Our View: It’s official, St. Croix County fastest growingSt. Croix County grew by 30.6 percent between April 1, 2000, and July 1, 2008, making it the state’s fastest-growing county. In raw numbers, that equates to an increase of 19,332 people within the borders of one of the state’s western-most counties.
St. Croix County grew by 30.6 percent between April 1, 2000, and July 1, 2008, making it the state’s fastest-growing county. In raw numbers, that equates to an increase of 19,332 people within the borders of one of the state’s western-most counties.
We may be in an economic slowdown, or recession, but the Census Bureau published the information last week as the agency released 2008 population estimates for counties, states and metropolitan areas across the United States.
Before we get too excited, however, remember that these are estimates – seems like some “estimates” in recent years have been off the mark – especially under the current economic conditions. As most of us have surmised, there has not been much local building activity in the past year or so, but if we consider numbers since April 1, 2000, the numbers are probably not off by too much.
St. Croix County’s July 1, 2008, population is estimated at 82,487 compared to 63,155 in the year 2000. Other areas of Wisconsin that saw substantial increases were Dane County (increased 13.2 percent, or raw increase of 56,179 people); followed by Washington County (10.2 percent, or an increase of 11,968 people); Calumet County (10.1 percent, or an increase of 4,096 people); and Kenosha County 10 percent, or an increase of 14,886 people).
By the actual numeric increase, St. Croix County ranked as the third fastest-growing county with the 19,332 increase. Dane County was first with an estimated new 56,179 residents, while Waukesha ranked second by adding 19,877.
If anyone is impressed with numbers, however, the overall state population of Wisconsin may be a bit of a concern. The Census Bureau estimates Wisconsin added 264,259 residents since April 1, 2000, or an increase of 4.9 percent. Its July 1, 2008, population is estimated at 5,627,967.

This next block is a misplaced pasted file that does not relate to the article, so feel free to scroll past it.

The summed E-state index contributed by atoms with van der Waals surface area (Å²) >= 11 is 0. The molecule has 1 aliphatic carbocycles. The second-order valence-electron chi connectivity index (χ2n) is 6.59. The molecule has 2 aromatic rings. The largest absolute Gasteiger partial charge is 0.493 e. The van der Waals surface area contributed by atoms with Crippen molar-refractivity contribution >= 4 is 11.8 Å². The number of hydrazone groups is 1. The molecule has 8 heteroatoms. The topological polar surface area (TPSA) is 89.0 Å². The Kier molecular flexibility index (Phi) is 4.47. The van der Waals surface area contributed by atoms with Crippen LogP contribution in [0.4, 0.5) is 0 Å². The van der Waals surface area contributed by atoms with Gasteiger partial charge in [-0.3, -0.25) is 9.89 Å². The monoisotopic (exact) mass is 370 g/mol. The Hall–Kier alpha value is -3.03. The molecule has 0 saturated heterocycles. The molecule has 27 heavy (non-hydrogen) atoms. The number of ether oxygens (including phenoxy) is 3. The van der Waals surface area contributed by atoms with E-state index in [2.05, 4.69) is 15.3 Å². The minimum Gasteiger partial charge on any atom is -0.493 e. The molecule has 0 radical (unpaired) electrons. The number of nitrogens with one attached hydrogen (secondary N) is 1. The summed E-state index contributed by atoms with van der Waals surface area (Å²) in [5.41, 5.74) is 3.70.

During the same period, Minnesota added an estimated 300,914 residents (an increase of 5.76 percent). Its July 1, 2008, population is estimated at 5,220,393. If the current trend continues into the foreseeable future, it might not be too long before Minnesota passes the Badger state in population – something that seemed inconceivable not too many years ago. Of course, one problem with slow growth, or no growth, is that states lose representation as the number of congressmen decreases and goes to faster growing, more populous states.
Wisconsin currently has eight representatives of the 435 in the United States Congress after losing one following the 2000 census; the state was as high as 11 in the 20th century.
At any rate, St. Croix County still continues to be one of the growth areas of Wisconsin. In fact, the 10-county region of western, west central and northwest Wisconsin continues to show growth. The region grew by an estimated 9 percent, or 38,777 people. Obviously St. Croix County led the charge, accounting for about half the increase in the 10-county area. Eau Claire (up 5.5 percent) and Chippewa (up 9.5 percent) counties each had increases of about 5,200 people).
Rusk County (-6.2 percent) was the only area county with a significant decrease.
Whether growth is good or bad is, and always will be, debated. The bottom line is, however, St. Croix County is a very desirable place to live. When the current recession comes to an end, we are likely to continue to see growth for many years to come.